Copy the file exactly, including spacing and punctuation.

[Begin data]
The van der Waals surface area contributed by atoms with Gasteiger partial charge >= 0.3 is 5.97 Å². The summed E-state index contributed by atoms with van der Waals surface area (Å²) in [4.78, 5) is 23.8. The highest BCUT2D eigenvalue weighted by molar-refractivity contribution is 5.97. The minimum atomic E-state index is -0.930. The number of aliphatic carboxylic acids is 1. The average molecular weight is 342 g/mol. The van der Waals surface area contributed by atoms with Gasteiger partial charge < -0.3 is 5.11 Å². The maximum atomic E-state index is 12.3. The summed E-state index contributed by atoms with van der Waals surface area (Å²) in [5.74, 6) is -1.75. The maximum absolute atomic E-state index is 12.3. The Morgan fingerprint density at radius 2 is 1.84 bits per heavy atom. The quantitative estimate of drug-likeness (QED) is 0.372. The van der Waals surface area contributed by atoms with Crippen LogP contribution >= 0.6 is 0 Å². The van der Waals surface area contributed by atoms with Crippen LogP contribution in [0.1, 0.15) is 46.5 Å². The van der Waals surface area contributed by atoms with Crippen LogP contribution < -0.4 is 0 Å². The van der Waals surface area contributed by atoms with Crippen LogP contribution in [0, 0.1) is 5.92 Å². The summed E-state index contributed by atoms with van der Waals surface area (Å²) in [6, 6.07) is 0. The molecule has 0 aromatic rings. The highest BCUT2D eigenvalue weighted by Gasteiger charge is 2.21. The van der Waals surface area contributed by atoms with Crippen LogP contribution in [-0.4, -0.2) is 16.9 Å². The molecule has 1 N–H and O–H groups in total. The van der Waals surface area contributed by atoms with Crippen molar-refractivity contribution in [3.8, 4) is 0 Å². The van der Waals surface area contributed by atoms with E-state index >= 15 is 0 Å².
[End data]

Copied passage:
The van der Waals surface area contributed by atoms with Gasteiger partial charge >= 0.3 is 5.97 Å². The summed E-state index contributed by atoms with van der Waals surface area (Å²) in [4.78, 5) is 23.8. The highest BCUT2D eigenvalue weighted by molar-refractivity contribution is 5.97. The minimum atomic E-state index is -0.930. The number of aliphatic carboxylic acids is 1. The average molecular weight is 342 g/mol. The van der Waals surface area contributed by atoms with Gasteiger partial charge < -0.3 is 5.11 Å². The maximum atomic E-state index is 12.3. The summed E-state index contributed by atoms with van der Waals surface area (Å²) in [5.74, 6) is -1.75. The maximum absolute atomic E-state index is 12.3. The Morgan fingerprint density at radius 2 is 1.84 bits per heavy atom. The quantitative estimate of drug-likeness (QED) is 0.372. The van der Waals surface area contributed by atoms with Crippen LogP contribution >= 0.6 is 0 Å². The van der Waals surface area contributed by atoms with Crippen LogP contribution in [0.1, 0.15) is 46.5 Å². The van der Waals surface area contributed by atoms with Crippen LogP contribution < -0.4 is 0 Å². The van der Waals surface area contributed by atoms with Crippen LogP contribution in [0, 0.1) is 5.92 Å². The summed E-state index contributed by atoms with van der Waals surface area (Å²) in [6, 6.07) is 0. The molecule has 0 aromatic rings. The highest BCUT2D eigenvalue weighted by Gasteiger charge is 2.21. The van der Waals surface area contributed by atoms with Crippen LogP contribution in [-0.4, -0.2) is 16.9 Å². The molecule has 1 N–H and O–H groups in total. The van der Waals surface area contributed by atoms with Crippen molar-refractivity contribution in [3.8, 4) is 0 Å². The van der Waals surface area contributed by atoms with E-state index >= 15 is 0 Å².